I am afraid that Nicola has
a mental hangup on the EU, and no amount of reasoned argument is going
to shift her from her fixed position.
The first question that has to be answered is: should Scotland be in the
EU in the first place, and if so why. How would membership benefit
Scotland? The SNP has never yet come up with an answer to this.
You don't join an international organisation just because it is there;
there has to be a reason for the step, and the balance between
advantages and disadvantages has to come out by a large margin on the
advantage side to justify the expense and complications involved.
This pie-in-the-sky reference to one hoped-for advantage that is in fact
completely illusory (as several commentators have pointed out, the EU
budget is fixed at its present level until 2020) is a fair indication
that the SNP cannot come up with a single concrete reason why Scotland
should seek EU membership at all.
Even if the CAP subsidies to Scottish farmers Ms. Sturgeon claims were
to be realised, they would still be no more than a fraction of our own
money being returned to us. As presently a net contributor to the EU it
would be much more economic to pay them ourselves rather than sending
the money on a tour to Brussels and with luck getting a fraction of it
The subregional EU is not European in scope. It represents only half of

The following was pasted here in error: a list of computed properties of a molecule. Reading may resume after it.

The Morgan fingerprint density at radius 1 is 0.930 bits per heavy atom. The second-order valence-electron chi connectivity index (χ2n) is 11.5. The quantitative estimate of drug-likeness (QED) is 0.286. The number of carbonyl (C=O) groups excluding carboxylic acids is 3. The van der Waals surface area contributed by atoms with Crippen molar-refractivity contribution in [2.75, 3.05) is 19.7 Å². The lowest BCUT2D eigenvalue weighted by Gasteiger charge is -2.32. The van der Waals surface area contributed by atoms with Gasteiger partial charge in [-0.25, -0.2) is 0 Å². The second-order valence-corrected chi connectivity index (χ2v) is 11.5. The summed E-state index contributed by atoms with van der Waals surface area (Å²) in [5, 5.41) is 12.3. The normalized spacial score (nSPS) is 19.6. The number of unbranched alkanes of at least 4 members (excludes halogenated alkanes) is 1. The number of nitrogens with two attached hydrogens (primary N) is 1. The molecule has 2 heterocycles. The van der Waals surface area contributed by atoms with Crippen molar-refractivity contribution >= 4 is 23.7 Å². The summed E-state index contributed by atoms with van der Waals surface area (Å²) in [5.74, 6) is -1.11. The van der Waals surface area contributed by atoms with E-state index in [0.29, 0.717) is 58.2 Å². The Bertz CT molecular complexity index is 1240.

Europe, despite its unjustified hijacking of the title. The other four
major European institutions, with up to 57 member states each, are
all-European in scope, with genuinely all-European parliaments.
Most people are unaware of how far the EU has been rendered redundant by
globalisation and global governance. For example, recent research has
revealed that some 80% of the EU's economic activity is now downstream
of the global organisations where the policy decisions are now taken -
the EU can only pass them on disguised as its own policy. It is the EU
itself that is governed by "fax diplomacy" on policies that it has no
power to alter.
All the EU and EFTA states are members of these global institutions like
the United Nations Economic Commission for Europe (UNECE) or the
all-important World Trade Organisation (WTO), etc. The difference is
that the likes of Norway, Iceland or even tiny Liechtenstein have a full
say in the formulation of economic policy, whereas the EU member states
are forbidden to put forward their own cases under the EU "common
policies" regulation and are represented by the EU Commission.
Fact is that, at the upstream decision making level, Norway and Iceland
have more economic clout than any EU member state, and just as much as
the EU itself. And still there are people who distort facts to disparage
EFTA/EEA membership for Scotland. As I have stated elsewhere, they need
their heads felt.